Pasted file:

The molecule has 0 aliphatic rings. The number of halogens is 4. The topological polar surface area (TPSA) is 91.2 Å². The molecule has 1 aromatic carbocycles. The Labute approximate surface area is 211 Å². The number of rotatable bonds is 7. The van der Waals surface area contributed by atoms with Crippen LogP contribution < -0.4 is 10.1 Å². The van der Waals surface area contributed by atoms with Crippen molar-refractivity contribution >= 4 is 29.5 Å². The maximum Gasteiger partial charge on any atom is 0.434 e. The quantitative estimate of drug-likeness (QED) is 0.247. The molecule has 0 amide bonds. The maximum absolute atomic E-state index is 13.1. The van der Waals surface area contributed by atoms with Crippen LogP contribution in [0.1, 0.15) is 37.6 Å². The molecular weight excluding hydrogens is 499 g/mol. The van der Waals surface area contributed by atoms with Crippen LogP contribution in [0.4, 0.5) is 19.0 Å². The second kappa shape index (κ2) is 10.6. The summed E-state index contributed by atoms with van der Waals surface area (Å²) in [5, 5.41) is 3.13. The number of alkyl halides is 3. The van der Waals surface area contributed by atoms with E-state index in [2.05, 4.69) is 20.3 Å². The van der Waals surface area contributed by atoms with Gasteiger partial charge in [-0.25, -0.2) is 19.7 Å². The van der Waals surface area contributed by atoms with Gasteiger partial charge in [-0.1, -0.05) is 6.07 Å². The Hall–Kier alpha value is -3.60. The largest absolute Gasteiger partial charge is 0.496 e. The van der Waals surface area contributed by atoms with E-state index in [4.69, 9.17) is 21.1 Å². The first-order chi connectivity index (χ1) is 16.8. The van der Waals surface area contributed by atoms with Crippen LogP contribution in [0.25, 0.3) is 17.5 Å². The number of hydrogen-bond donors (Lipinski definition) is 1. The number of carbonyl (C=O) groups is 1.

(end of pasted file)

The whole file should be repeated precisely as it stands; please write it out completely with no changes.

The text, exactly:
The molecule has 0 aliphatic rings. The number of halogens is 4. The topological polar surface area (TPSA) is 91.2 Å². The molecule has 1 aromatic carbocycles. The Labute approximate surface area is 211 Å². The number of rotatable bonds is 7. The van der Waals surface area contributed by atoms with Crippen LogP contribution < -0.4 is 10.1 Å². The van der Waals surface area contributed by atoms with Crippen molar-refractivity contribution >= 4 is 29.5 Å². The maximum Gasteiger partial charge on any atom is 0.434 e. The quantitative estimate of drug-likeness (QED) is 0.247. The molecule has 0 amide bonds. The maximum absolute atomic E-state index is 13.1. The van der Waals surface area contributed by atoms with Crippen LogP contribution in [0.1, 0.15) is 37.6 Å². The molecular weight excluding hydrogens is 499 g/mol. The van der Waals surface area contributed by atoms with Crippen LogP contribution in [0.4, 0.5) is 19.0 Å². The second kappa shape index (κ2) is 10.6. The summed E-state index contributed by atoms with van der Waals surface area (Å²) in [5, 5.41) is 3.13. The number of alkyl halides is 3. The van der Waals surface area contributed by atoms with E-state index in [2.05, 4.69) is 20.3 Å². The van der Waals surface area contributed by atoms with Gasteiger partial charge in [-0.25, -0.2) is 19.7 Å². The van der Waals surface area contributed by atoms with Gasteiger partial charge in [-0.1, -0.05) is 6.07 Å². The Hall–Kier alpha value is -3.60. The largest absolute Gasteiger partial charge is 0.496 e. The van der Waals surface area contributed by atoms with E-state index in [4.69, 9.17) is 21.1 Å². The first-order chi connectivity index (χ1) is 16.8. The van der Waals surface area contributed by atoms with Crippen LogP contribution in [0.25, 0.3) is 17.5 Å². The number of hydrogen-bond donors (Lipinski definition) is 1. The number of carbonyl (C=O) groups is 1.